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Emergency Shelter Group Helps Mt. Kisco Homeless

MOUNT KISCO, N.Y. — In the winter of 2004-05, Mel Berger noticed a disturbing number of reports coming out about homeless men dying of exposure in the woods in Westchester.

Alcohol was usually involved. Men would pass out and be found frozen to death in the morning.

Berger, the chairman of the Mount Kisco Drug and Alcohol Abuse Prevention Council, teamed up with the Rev. Paul Alcorn of the Bedford Presbyterian Church in Bedford Village to address the issue. Together they developed the Emergency Shelter Partnership, a coalition of religious organizations that provide emergency housing for the homeless on a rotating basis during the year’s coldest months.

Berger, who has volunteered as a drug and alcohol counselor in Bedford and other Westchester courts for nearly 30 years, said that starting around September every year, he would begin to see a lot of Latino immigrants being brought up to court for trespassing. They told him they could not afford their rent in the winter months, when landscaping work was scarce, so they were sleeping in cemeteries and parks and getting arrested.

Luckily this winter, Berger said, the warm November and December, as well as the snowstorm in October, provided a longer period of employment for the workers.

In a more typical year, every night from November to March, from 10 to 30 men, and some women, gather at the Mount Kisco police station to be transported to the church or synagogue that has volunteered to act as a shelter that week.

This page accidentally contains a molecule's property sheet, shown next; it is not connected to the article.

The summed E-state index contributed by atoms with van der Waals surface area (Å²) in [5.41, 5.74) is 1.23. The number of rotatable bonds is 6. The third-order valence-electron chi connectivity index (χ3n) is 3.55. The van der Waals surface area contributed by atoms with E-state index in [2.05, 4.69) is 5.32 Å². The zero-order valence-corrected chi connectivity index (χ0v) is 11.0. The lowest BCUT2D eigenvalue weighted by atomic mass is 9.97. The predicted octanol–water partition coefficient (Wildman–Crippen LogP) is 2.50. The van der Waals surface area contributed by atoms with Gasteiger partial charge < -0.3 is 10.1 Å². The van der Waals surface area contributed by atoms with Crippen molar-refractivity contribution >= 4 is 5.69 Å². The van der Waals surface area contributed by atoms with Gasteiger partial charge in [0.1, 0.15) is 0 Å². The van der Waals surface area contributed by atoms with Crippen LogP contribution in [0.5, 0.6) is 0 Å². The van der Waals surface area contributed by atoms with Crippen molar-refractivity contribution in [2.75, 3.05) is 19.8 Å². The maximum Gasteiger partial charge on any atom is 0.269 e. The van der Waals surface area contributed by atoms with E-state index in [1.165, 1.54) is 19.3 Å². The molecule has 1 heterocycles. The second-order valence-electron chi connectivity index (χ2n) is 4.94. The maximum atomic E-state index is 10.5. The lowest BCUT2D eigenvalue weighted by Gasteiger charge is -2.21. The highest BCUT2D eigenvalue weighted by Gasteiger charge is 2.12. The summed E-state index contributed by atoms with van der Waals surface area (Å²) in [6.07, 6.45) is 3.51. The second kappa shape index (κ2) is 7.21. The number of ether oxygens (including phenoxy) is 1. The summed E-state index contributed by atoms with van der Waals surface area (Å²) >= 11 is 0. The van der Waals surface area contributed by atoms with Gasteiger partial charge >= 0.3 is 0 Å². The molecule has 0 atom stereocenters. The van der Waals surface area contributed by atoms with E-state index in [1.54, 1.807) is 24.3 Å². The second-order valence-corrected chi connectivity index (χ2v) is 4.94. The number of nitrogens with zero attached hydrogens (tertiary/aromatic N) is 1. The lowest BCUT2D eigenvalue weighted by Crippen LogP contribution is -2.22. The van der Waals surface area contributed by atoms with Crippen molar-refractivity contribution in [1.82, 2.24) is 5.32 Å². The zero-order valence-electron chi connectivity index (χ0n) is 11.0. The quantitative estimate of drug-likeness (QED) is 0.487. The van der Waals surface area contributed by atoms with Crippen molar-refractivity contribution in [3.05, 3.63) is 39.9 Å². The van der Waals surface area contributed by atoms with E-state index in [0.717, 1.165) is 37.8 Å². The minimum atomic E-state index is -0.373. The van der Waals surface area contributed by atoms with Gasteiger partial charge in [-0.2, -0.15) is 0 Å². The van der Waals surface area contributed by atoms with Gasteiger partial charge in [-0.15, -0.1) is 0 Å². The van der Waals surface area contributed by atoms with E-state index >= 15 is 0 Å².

“We do that purposefully so that if there is an issue of somebody intoxicated or high on drugs, the police are there as a resource for us,” Alcorn said. “We make it very clear you can’t use the shelter.”

The men and women are served hot dinners by church volunteers and sleep on cots provided by the Red Cross. They are given breakfast bags in the morning and escorted back to town.

Berger said that he feels the group was asking the churches to “take a huge leap of faith.”

“There was no way we could guarantee that these people weren’t mentally sick or that they wouldn’t trash their church,” Berger said, noting that in reality, problems with the program have been minimal. “What we did know was that they needed a place to stay.”

At this point, the partnership has grown to 15 religious organizations that host the shelter one or two weeks at a time every year.

Berger said the group is now its own 501(c)(3) charitable organization and does not take any federal or state money. All donations come from individuals and community groups.

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